The Confucius Institute may be a program that you're not too familiar with, but the students of Western iMedia are hoping to change all that by bringing you the story in a non-traditional manner.
"We're always looking for stories that need to be told in multiple dimensions and multiple facets to be interesting, to be successful. Simple stories don't really tax our efforts." said Kerry Northrup, who heads the class.
The class has partnered with a company in Amsterdam that specializes in augmented reality so that once it's finished, their story can be presented in a way like you've never seen before.
"the technology is based for an app on your smart phone. You can use an app called "Layar", and then you hold it up to some kind of poster or some kind of trigger point and then it interacts with you. So if i held my phone up to a poster I'd be able to watch some videos and click on some links and vote on some polls just from my phone." added Ryan Vennell who works for Western iMedia.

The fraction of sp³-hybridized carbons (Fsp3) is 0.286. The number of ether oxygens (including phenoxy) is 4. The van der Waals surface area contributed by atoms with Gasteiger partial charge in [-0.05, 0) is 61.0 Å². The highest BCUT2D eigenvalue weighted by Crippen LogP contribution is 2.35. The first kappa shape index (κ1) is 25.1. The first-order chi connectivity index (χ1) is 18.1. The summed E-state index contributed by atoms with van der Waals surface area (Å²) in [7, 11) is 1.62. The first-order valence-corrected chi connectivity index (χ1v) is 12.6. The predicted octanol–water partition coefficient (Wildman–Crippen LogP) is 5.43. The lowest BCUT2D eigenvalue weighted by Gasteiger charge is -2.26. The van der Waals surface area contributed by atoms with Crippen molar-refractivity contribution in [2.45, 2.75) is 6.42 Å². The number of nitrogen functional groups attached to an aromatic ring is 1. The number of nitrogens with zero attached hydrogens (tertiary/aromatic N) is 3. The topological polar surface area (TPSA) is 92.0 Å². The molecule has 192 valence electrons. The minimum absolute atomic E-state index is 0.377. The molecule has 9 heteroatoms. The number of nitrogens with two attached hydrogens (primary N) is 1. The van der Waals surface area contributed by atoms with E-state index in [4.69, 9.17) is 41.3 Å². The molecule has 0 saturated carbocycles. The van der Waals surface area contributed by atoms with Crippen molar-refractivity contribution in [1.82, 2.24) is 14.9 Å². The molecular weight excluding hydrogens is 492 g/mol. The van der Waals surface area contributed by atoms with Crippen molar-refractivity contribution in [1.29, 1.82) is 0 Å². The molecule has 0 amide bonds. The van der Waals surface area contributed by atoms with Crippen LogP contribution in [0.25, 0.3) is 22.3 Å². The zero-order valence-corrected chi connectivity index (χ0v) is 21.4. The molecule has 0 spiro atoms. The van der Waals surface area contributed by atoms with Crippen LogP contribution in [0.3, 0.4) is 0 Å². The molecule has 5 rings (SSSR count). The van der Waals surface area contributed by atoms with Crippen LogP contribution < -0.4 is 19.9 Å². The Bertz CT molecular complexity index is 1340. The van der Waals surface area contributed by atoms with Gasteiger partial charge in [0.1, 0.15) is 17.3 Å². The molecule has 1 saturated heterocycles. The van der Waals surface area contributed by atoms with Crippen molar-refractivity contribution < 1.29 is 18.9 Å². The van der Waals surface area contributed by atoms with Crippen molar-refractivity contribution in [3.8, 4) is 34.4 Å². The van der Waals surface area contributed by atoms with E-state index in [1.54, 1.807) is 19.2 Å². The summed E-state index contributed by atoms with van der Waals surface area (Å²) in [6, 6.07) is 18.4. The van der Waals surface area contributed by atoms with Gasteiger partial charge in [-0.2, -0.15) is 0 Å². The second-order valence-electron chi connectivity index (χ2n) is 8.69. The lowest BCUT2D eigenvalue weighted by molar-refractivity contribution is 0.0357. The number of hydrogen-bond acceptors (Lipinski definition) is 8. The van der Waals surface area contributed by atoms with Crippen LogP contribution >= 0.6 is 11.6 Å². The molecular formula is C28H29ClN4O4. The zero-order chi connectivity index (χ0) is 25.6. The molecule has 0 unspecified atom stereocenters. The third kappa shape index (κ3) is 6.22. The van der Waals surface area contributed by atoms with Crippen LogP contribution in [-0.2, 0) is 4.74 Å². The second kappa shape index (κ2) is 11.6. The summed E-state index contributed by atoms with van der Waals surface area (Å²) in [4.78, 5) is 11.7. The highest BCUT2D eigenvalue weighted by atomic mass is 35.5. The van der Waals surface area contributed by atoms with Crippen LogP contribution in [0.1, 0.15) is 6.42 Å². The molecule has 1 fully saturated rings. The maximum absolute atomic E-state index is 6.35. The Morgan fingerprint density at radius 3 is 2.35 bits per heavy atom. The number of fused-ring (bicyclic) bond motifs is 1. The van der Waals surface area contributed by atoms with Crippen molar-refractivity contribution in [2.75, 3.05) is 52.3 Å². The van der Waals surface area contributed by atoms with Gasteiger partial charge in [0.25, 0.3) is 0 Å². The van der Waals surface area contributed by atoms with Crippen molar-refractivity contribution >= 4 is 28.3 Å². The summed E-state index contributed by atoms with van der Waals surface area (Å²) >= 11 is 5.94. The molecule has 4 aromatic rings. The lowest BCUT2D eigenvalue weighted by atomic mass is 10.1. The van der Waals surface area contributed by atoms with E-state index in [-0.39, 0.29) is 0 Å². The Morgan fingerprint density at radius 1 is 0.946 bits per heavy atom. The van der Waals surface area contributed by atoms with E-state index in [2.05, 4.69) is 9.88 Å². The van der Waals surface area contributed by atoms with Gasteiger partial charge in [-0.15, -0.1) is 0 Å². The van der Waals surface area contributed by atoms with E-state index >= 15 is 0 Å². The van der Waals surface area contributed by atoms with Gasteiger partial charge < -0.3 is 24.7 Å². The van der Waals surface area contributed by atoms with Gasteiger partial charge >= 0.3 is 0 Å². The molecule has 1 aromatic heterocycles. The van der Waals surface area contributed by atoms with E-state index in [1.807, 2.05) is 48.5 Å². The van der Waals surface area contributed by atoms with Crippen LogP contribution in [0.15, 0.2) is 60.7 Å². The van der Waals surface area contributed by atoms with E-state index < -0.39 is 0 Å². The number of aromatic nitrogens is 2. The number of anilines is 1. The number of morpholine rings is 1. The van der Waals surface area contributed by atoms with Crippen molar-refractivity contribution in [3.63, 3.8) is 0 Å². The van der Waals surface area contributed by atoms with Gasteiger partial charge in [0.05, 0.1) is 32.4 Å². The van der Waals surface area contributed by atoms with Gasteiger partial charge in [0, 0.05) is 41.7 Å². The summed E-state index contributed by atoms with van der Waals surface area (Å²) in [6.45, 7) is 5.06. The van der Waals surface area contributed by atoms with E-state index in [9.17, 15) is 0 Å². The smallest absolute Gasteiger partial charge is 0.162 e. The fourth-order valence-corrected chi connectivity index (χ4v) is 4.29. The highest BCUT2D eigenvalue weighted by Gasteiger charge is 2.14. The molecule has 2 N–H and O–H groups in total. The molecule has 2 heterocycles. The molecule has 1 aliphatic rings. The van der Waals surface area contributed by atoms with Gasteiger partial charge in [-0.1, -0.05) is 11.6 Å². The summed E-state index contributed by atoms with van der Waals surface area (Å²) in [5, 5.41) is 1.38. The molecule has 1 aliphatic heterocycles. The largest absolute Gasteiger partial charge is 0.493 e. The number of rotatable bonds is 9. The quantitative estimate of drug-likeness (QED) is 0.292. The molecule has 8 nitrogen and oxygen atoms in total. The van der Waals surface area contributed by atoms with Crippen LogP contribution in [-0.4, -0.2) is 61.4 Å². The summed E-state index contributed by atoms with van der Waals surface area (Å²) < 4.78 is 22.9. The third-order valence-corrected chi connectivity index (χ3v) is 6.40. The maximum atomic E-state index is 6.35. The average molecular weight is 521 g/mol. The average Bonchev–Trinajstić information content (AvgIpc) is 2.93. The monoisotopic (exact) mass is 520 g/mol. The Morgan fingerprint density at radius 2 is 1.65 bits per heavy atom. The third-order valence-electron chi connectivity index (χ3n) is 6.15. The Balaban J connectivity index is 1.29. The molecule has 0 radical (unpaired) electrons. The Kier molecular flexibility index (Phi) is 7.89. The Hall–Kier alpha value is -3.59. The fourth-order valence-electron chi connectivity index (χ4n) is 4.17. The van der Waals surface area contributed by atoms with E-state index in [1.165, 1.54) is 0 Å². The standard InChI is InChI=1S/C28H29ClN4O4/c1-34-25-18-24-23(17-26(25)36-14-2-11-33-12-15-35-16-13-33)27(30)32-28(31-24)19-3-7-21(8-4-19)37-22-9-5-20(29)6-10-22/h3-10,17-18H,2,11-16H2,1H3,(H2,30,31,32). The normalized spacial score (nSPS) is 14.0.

The goal of the course is to push the limits of journalism and develop new ways to tell a story rather than the traditional route, due to the changing landscape of the field.
"Journalists skills are more in demand now then they ever were. If a parent comes up to me and says "Why should my kid major in journalism?" Take a look at what's happening with TV audiences and newspapers. I say those journalistic skills have kind of been detached from only occurring in those media." added Northrup.
From traveling, to working, with companies across the world to exploring new technology, it's safe to say that this group is upping the expectations of a traditional classroom.
"It's just an outstanding opportunity that probably helps make this journalism school what it is, and that's why we're one of the better journalism schools in the country." added Vennell.
"I don't want to think little, I don't want the people I work with to think little. We should think large, we should think big. If the stories we can do can have a global audience, which they can,
then let's go for that global audience." commented Northrup.